Around age twenty, I attended adjustment to blindness training, which may seem silly to an observer when you consider I had been blind since birth. This training allowed me to meet others blind people and helped me move toward self-acceptance. It also provided me with the tools I needed to be independent, competent, safe, and confident. I began traveling with a long, white cane, learned the basics of Braille, and learned how to go through life as a bold, blind, beautiful woman with confidence. I became a guide dog handler a decade later and experienced yet another level of confidence, poise, and grace as I traveled with a canine partner.
My blindness is one piece of the puzzle that is “me”. (If you ask my husband, that’s probably one massive, complex, 3D puzzle!) I am a daughter, wife, mother, sister, friend, advocate, counselor, speaker, writer, blogger, and crafter. I love life–enjoy this world full of color, reading, movies, travel, organizing, meeting new people, inspiring others to live their best life and lifelong learning. There are many things I’m good at, and there are things I am working to improve–just like anyone else.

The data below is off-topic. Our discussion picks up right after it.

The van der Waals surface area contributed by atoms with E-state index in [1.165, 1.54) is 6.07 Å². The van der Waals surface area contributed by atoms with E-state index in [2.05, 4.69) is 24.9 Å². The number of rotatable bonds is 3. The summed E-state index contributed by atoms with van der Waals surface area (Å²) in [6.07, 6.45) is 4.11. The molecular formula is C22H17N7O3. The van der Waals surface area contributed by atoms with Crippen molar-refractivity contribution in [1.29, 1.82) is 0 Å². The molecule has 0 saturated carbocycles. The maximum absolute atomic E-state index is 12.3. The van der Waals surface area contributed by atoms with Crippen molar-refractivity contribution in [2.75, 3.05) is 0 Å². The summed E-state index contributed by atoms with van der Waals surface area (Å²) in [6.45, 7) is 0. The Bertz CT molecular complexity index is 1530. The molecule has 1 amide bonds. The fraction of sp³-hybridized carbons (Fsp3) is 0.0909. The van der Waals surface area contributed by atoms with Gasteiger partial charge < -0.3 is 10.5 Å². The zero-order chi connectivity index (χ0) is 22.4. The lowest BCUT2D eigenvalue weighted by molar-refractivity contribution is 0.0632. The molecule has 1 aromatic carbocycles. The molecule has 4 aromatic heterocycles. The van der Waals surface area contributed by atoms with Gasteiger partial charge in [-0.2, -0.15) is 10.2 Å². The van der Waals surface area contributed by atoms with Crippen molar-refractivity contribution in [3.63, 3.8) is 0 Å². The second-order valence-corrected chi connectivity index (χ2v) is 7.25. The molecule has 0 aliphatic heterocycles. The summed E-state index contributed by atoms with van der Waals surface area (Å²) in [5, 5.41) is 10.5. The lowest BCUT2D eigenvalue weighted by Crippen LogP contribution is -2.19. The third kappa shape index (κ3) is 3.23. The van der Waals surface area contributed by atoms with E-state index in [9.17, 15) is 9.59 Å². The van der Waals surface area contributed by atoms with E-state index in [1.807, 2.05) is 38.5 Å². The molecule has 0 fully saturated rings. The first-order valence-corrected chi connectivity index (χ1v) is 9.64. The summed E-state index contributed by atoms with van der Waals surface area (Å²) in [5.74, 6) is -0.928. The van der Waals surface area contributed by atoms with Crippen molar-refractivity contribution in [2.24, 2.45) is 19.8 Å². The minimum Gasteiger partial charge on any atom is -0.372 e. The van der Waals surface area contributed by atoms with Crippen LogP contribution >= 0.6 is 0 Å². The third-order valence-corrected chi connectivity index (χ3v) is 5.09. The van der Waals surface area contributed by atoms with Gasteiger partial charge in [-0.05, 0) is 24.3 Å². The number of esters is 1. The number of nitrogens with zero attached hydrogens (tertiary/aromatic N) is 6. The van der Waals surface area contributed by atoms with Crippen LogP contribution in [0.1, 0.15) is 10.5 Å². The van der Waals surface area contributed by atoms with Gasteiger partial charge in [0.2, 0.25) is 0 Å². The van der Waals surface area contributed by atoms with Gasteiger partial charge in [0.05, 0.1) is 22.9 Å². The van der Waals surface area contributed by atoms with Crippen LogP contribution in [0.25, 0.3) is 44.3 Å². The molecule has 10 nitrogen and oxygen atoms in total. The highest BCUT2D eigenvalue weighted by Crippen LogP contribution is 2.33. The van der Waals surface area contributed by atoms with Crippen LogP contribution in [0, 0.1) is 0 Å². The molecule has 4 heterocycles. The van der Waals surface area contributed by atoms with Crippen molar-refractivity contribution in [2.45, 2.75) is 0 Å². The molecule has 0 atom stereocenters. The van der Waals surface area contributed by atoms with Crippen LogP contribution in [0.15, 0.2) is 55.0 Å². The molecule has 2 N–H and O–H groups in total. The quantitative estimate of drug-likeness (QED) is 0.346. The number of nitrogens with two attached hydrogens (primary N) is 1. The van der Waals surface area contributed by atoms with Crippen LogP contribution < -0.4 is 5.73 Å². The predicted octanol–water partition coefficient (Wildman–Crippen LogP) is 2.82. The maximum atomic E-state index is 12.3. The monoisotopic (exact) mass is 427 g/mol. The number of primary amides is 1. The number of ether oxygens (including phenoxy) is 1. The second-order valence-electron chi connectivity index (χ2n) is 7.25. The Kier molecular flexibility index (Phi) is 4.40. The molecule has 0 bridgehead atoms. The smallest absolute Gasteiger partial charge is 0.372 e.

Coming Full Circle
When I was a child, all I wanted to do was fit in. But as I consider the course of my life, I wanted to fit in when I was born to stand out. I wanted to be invisible in this world where, for some reason, my greater purpose involves being seen.
Today, I am a bold, blind, beautiful woman because I utilize the tools of blindness. Today, I am a bold, blind, beautiful woman. I know who I am, what I have to offer the world, and that I may be blind, but blindness will not stop me from living life fully, learning, growing, and giving, one day at a time.
WOTM 33 Featured Image Description:
Photo credit for all images in this post goes to Colleen McKinzie Photography. Nicole, her husband, two daughters, and a female yellow lab, Picassa, are posing outdoors on a sunny autumn day. They are sitting on a wooden deck surrounded by autumn colored foliage.
Nicole and her two daughters are standing together outside on grass under a golden/orange oak tree. Her right arm is wrapped around her oldest daughter while the youngest is sitting atop her shoulders.
In this photo (similar to the featured image) the family standing.